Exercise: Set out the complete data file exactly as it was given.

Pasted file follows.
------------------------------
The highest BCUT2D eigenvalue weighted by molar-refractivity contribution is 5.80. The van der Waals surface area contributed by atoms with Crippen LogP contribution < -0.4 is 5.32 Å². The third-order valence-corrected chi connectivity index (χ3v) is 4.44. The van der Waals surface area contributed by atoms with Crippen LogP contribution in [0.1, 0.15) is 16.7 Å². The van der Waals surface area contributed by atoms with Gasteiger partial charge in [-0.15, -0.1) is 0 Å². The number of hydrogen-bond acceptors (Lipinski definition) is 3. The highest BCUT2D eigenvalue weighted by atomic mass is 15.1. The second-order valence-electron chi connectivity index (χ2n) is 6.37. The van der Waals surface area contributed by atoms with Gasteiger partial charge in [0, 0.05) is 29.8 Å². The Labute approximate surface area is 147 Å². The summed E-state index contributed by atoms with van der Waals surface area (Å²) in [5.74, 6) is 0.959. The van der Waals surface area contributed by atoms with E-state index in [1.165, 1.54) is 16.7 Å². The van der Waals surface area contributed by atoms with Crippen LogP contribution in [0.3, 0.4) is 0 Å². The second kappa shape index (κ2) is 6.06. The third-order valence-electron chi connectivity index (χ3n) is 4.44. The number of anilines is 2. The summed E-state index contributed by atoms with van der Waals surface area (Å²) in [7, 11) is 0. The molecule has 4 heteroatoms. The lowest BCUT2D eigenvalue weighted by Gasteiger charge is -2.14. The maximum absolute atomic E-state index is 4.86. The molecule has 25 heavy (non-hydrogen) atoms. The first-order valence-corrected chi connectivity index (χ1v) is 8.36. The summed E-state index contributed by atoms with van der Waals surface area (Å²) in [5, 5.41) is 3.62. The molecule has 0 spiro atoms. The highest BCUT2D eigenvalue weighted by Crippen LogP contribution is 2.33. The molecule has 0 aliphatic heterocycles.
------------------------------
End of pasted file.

The highest BCUT2D eigenvalue weighted by molar-refractivity contribution is 5.80. The van der Waals surface area contributed by atoms with Crippen LogP contribution < -0.4 is 5.32 Å². The third-order valence-corrected chi connectivity index (χ3v) is 4.44. The van der Waals surface area contributed by atoms with Crippen LogP contribution in [0.1, 0.15) is 16.7 Å². The van der Waals surface area contributed by atoms with Gasteiger partial charge in [-0.15, -0.1) is 0 Å². The number of hydrogen-bond acceptors (Lipinski definition) is 3. The highest BCUT2D eigenvalue weighted by atomic mass is 15.1. The second-order valence-electron chi connectivity index (χ2n) is 6.37. The van der Waals surface area contributed by atoms with Gasteiger partial charge in [0, 0.05) is 29.8 Å². The Labute approximate surface area is 147 Å². The summed E-state index contributed by atoms with van der Waals surface area (Å²) in [5.74, 6) is 0.959. The van der Waals surface area contributed by atoms with E-state index in [1.165, 1.54) is 16.7 Å². The van der Waals surface area contributed by atoms with Crippen LogP contribution in [0.3, 0.4) is 0 Å². The second kappa shape index (κ2) is 6.06. The third-order valence-electron chi connectivity index (χ3n) is 4.44. The number of anilines is 2. The summed E-state index contributed by atoms with van der Waals surface area (Å²) in [7, 11) is 0. The molecule has 4 heteroatoms. The lowest BCUT2D eigenvalue weighted by Gasteiger charge is -2.14. The maximum absolute atomic E-state index is 4.86. The molecule has 25 heavy (non-hydrogen) atoms. The first-order valence-corrected chi connectivity index (χ1v) is 8.36. The summed E-state index contributed by atoms with van der Waals surface area (Å²) in [5, 5.41) is 3.62. The molecule has 0 spiro atoms. The highest BCUT2D eigenvalue weighted by Crippen LogP contribution is 2.33. The molecule has 0 aliphatic heterocycles.